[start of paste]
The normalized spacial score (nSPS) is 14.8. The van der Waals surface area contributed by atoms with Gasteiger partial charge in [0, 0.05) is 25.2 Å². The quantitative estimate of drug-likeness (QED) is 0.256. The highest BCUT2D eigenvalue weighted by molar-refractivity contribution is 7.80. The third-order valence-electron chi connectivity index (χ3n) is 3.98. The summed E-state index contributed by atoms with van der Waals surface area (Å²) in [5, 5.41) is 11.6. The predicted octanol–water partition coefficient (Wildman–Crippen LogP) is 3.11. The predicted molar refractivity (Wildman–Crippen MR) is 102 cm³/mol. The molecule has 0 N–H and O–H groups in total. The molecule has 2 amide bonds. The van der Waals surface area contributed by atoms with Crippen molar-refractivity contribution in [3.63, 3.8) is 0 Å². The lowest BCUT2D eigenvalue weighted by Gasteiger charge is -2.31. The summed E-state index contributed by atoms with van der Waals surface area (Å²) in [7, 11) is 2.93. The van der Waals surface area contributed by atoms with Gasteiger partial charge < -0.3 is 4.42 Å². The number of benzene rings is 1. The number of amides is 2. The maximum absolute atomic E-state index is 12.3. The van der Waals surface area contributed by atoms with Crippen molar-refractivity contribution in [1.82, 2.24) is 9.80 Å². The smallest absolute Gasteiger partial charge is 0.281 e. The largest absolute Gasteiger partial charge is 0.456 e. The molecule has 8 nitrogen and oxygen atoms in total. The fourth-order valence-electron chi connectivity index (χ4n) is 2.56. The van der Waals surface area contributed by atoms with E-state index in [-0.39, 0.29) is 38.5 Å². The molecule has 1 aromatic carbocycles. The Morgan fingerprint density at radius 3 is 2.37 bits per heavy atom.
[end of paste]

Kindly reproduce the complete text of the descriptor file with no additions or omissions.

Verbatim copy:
The normalized spacial score (nSPS) is 14.8. The van der Waals surface area contributed by atoms with Gasteiger partial charge in [0, 0.05) is 25.2 Å². The quantitative estimate of drug-likeness (QED) is 0.256. The highest BCUT2D eigenvalue weighted by molar-refractivity contribution is 7.80. The third-order valence-electron chi connectivity index (χ3n) is 3.98. The summed E-state index contributed by atoms with van der Waals surface area (Å²) in [5, 5.41) is 11.6. The predicted octanol–water partition coefficient (Wildman–Crippen LogP) is 3.11. The predicted molar refractivity (Wildman–Crippen MR) is 102 cm³/mol. The molecule has 0 N–H and O–H groups in total. The molecule has 2 amide bonds. The van der Waals surface area contributed by atoms with Crippen molar-refractivity contribution in [3.63, 3.8) is 0 Å². The lowest BCUT2D eigenvalue weighted by Gasteiger charge is -2.31. The summed E-state index contributed by atoms with van der Waals surface area (Å²) in [7, 11) is 2.93. The van der Waals surface area contributed by atoms with Gasteiger partial charge < -0.3 is 4.42 Å². The number of benzene rings is 1. The number of amides is 2. The maximum absolute atomic E-state index is 12.3. The van der Waals surface area contributed by atoms with Crippen molar-refractivity contribution in [1.82, 2.24) is 9.80 Å². The smallest absolute Gasteiger partial charge is 0.281 e. The largest absolute Gasteiger partial charge is 0.456 e. The molecule has 8 nitrogen and oxygen atoms in total. The fourth-order valence-electron chi connectivity index (χ4n) is 2.56. The van der Waals surface area contributed by atoms with E-state index in [-0.39, 0.29) is 38.5 Å². The molecule has 1 aromatic carbocycles. The Morgan fingerprint density at radius 3 is 2.37 bits per heavy atom.